Our growing global appetite for meat might be having an even worse impact on greenhouse gas emissions that previously thought (pdf), according to a...

BurgerOur growing global appetite for meat might be having an even worse impact on greenhouse gas emissions that previously thought (pdf), according to a new report from World Watch.

The report, “Livestock and Climate Change,” finds that livestock might actually be responsible for 51 per cent of all human-caused greenhouse gas emissions, or some 32.6 billlion tonnes of carbon dioxide emissions per year.

A landmark 2006 study from the UN’s Food and Agriculture Organisation (FAO) previously estimated the livestock sector accounted for 18 per cent of the world’s greenhouse gas emissions.

“(W)e believe that the life cycle and supply chain of domesticated animals raised for food have been vastly underestimated as a source of GHGs (greenhouse gases), and in fact account for at least half of all human-caused GHGs,” write World Watch researchers Robert Goodland and Jeff Anhang. “If this argument is right, it implies that replacing livestock products with better alternatives would be the best strategy for reversing climate change.”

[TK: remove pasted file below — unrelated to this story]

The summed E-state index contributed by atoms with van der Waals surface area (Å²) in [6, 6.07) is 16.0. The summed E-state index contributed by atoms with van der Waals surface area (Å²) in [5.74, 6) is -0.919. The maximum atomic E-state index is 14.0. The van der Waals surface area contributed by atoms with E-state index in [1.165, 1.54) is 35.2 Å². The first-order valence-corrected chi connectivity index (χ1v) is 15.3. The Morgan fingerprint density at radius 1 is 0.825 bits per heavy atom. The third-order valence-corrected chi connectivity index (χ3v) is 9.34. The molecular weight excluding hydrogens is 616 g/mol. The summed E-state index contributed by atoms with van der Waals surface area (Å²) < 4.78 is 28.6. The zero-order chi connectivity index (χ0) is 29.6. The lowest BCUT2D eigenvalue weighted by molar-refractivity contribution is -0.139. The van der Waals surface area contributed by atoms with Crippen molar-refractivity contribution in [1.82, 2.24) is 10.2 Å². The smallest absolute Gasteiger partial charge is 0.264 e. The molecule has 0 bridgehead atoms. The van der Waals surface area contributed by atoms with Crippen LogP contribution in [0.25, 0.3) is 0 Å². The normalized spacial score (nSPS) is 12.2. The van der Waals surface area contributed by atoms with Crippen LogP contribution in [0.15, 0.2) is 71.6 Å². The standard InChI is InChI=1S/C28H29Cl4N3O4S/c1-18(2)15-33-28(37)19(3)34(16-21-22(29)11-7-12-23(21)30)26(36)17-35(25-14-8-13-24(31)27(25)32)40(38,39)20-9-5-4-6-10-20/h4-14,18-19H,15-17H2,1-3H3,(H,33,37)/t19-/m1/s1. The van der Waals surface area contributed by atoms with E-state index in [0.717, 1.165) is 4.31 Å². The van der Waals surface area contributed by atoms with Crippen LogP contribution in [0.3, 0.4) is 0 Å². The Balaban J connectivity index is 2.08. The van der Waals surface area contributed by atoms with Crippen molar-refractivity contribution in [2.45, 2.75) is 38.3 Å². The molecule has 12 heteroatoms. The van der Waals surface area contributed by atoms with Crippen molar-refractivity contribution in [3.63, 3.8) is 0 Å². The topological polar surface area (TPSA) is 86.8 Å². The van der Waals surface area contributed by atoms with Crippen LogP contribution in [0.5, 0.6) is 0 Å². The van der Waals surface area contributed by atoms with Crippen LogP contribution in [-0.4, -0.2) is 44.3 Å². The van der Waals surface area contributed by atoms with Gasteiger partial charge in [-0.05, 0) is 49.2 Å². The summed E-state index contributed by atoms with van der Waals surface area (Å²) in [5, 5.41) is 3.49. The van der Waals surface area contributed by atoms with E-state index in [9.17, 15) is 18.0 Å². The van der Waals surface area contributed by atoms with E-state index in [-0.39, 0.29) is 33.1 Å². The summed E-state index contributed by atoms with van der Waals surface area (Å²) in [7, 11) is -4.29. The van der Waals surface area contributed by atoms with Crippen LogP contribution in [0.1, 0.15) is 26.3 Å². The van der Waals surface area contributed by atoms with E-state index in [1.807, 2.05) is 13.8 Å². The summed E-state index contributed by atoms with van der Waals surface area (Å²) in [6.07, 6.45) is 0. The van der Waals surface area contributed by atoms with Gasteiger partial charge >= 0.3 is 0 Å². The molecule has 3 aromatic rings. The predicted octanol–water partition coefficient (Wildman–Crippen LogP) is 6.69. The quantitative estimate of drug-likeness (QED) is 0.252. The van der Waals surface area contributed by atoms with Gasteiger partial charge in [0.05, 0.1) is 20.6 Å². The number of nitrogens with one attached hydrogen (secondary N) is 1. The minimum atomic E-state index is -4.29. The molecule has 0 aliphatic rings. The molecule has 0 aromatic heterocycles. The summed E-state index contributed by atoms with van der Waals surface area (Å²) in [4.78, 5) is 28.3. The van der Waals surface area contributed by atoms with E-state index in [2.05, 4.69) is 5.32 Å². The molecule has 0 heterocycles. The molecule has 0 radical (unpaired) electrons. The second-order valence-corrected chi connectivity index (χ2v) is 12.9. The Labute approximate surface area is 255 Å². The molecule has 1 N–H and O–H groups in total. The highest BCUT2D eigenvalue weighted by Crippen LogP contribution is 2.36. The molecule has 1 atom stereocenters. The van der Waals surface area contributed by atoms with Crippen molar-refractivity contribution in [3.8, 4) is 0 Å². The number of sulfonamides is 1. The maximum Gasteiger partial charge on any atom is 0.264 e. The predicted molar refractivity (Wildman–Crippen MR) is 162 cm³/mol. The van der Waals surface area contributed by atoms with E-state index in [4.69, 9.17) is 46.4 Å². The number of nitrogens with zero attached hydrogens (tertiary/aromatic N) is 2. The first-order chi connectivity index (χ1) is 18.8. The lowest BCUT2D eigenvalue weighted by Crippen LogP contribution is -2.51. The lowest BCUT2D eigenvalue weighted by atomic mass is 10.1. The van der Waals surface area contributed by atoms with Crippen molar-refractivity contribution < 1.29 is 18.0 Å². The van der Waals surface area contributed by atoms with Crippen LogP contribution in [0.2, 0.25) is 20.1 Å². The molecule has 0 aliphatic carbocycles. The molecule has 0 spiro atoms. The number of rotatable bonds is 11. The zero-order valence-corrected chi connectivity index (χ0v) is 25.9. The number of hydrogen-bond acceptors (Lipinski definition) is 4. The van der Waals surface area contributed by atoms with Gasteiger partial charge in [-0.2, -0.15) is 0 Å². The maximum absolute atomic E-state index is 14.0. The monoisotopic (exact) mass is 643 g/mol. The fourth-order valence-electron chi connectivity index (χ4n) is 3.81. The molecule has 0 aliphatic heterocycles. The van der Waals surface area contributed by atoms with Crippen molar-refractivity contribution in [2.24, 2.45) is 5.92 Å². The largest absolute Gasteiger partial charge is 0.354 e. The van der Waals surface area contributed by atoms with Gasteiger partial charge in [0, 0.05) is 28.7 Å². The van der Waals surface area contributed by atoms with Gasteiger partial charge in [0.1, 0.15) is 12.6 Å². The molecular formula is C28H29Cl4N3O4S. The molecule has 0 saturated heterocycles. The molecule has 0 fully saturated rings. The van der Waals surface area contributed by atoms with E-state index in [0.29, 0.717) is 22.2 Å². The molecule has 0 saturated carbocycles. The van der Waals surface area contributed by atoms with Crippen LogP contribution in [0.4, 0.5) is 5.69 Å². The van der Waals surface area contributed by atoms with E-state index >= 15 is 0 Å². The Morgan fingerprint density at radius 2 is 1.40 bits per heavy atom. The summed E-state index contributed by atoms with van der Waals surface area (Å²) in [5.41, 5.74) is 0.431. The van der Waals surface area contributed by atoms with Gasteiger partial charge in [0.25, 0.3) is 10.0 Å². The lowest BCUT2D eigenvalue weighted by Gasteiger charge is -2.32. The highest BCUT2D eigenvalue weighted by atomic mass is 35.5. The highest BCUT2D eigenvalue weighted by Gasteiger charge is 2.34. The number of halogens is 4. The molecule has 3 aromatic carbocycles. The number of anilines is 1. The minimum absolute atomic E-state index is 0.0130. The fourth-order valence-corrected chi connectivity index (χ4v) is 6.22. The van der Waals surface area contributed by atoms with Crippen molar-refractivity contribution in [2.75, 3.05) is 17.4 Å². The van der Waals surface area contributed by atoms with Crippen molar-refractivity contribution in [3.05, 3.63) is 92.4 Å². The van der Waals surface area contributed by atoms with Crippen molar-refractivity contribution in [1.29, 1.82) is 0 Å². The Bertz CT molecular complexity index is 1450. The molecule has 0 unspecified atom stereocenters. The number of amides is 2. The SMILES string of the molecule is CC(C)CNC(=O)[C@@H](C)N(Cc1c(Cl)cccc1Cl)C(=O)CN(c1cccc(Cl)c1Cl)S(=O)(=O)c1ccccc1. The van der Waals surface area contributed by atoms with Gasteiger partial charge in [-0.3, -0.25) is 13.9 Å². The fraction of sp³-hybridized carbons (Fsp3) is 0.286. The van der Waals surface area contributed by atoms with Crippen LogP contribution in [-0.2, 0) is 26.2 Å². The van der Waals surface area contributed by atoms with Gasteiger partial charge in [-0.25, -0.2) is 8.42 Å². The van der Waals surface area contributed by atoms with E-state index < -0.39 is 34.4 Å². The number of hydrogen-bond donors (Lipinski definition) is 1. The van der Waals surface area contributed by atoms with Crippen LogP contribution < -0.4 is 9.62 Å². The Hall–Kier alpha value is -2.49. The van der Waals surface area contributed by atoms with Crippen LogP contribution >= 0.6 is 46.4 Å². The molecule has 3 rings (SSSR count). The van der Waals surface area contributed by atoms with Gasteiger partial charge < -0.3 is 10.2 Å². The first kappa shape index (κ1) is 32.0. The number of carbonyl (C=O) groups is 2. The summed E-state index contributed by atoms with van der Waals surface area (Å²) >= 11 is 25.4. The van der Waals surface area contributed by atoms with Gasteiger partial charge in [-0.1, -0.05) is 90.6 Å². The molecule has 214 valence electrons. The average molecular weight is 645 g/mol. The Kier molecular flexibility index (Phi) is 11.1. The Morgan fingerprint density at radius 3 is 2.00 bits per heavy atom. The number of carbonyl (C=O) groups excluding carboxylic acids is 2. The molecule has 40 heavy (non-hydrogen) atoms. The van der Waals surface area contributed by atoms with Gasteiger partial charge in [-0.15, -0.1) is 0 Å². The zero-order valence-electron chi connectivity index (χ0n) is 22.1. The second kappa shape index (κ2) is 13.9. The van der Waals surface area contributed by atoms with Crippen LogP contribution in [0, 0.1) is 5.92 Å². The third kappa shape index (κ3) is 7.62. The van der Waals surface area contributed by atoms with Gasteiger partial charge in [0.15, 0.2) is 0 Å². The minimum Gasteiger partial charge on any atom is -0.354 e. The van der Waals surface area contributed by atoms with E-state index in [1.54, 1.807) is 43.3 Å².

Goodland and Anhang reached that conclusion after analysing greenhouse gas emissions that were “uncounted or misallocated” in the FAO study. These included emissions from breathing, emissions related to land use for livestock, undercounted methane emissions, emissions related to fish farming operations and uncounted emissions due to undercounting in livestock statistics.

The World Watch report concludes that livestock-related emissions could be significantly reduced through a large-scale switch to meat and dairy analogs — products like soy burgers and soy chicken patties, for example — or the development of laboratory-cultured (“in vitro”) meat.

“Meat and dairy analog projects will not only slow climate change but also help ease the global food crisis, as it takes a
much smaller quantity of crops to produce any given number of calories in the form of an analog than a livestock product,” Goodland and Anhang write. “Analogs would also alleviate the global water crisis, as the huge amounts of water necessary for livestock production would be freed up.”

Greenbang

  • Richard Schwartz

    October 22, 2009 #1 Author

    Kudos to Robert Goodland and Jeff Anhang for their extensive research and cogent writing. Their article has the potential of avoiding the unprecedented climate catastrophe that the world is rapidly approaching. It is essential that their article be widely read and heeded. It should be considered by governments, NGOs, the media and certainly by the delegates who will attend the Copenhagen climate conference in December.

    The choice for humanity seems clear: shift to healthy, environmentally sustainable, humane plant-based diets and provide a chance for the world to move to a sustainable path, or continue and expand present animal-based diets and the present path to a climate-disaster.

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  • Bernard Brown